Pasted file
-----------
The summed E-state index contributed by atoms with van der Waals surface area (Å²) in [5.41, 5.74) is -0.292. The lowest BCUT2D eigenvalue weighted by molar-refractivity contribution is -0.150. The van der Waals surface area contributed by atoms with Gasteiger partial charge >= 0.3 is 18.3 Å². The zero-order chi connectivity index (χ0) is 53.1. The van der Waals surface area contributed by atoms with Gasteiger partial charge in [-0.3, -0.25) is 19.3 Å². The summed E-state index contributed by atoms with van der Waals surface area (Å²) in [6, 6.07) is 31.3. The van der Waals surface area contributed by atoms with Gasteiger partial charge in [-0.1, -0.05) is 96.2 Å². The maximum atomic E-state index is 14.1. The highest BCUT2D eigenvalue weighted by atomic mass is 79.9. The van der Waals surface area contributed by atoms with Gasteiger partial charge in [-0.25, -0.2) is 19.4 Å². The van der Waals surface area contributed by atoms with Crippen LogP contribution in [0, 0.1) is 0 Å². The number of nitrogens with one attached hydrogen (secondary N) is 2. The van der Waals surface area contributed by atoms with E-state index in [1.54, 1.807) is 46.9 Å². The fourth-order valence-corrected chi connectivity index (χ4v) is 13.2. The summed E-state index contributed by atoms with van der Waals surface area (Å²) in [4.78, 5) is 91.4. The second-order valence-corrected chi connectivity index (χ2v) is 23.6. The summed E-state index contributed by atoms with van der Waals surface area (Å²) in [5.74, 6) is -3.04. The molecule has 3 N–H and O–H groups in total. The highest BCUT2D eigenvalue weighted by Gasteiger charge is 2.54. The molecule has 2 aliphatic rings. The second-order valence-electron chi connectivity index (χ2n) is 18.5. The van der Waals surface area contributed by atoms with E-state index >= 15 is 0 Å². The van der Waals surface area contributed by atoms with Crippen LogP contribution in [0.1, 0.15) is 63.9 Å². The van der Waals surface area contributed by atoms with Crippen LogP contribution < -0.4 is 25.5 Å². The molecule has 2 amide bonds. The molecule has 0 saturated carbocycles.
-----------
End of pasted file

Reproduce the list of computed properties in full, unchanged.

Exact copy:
The summed E-state index contributed by atoms with van der Waals surface area (Å²) in [5.41, 5.74) is -0.292. The lowest BCUT2D eigenvalue weighted by molar-refractivity contribution is -0.150. The van der Waals surface area contributed by atoms with Gasteiger partial charge >= 0.3 is 18.3 Å². The zero-order chi connectivity index (χ0) is 53.1. The van der Waals surface area contributed by atoms with Gasteiger partial charge in [-0.3, -0.25) is 19.3 Å². The summed E-state index contributed by atoms with van der Waals surface area (Å²) in [6, 6.07) is 31.3. The van der Waals surface area contributed by atoms with Gasteiger partial charge in [-0.1, -0.05) is 96.2 Å². The maximum atomic E-state index is 14.1. The highest BCUT2D eigenvalue weighted by atomic mass is 79.9. The van der Waals surface area contributed by atoms with Gasteiger partial charge in [-0.25, -0.2) is 19.4 Å². The van der Waals surface area contributed by atoms with Crippen LogP contribution in [0, 0.1) is 0 Å². The number of nitrogens with one attached hydrogen (secondary N) is 2. The van der Waals surface area contributed by atoms with E-state index in [1.54, 1.807) is 46.9 Å². The fourth-order valence-corrected chi connectivity index (χ4v) is 13.2. The summed E-state index contributed by atoms with van der Waals surface area (Å²) in [4.78, 5) is 91.4. The second-order valence-corrected chi connectivity index (χ2v) is 23.6. The summed E-state index contributed by atoms with van der Waals surface area (Å²) in [5.74, 6) is -3.04. The molecule has 3 N–H and O–H groups in total. The highest BCUT2D eigenvalue weighted by Gasteiger charge is 2.54. The molecule has 2 aliphatic rings. The second-order valence-electron chi connectivity index (χ2n) is 18.5. The van der Waals surface area contributed by atoms with E-state index >= 15 is 0 Å². The van der Waals surface area contributed by atoms with Crippen LogP contribution in [0.1, 0.15) is 63.9 Å². The van der Waals surface area contributed by atoms with Crippen LogP contribution < -0.4 is 25.5 Å². The molecule has 2 amide bonds. The molecule has 0 saturated carbocycles.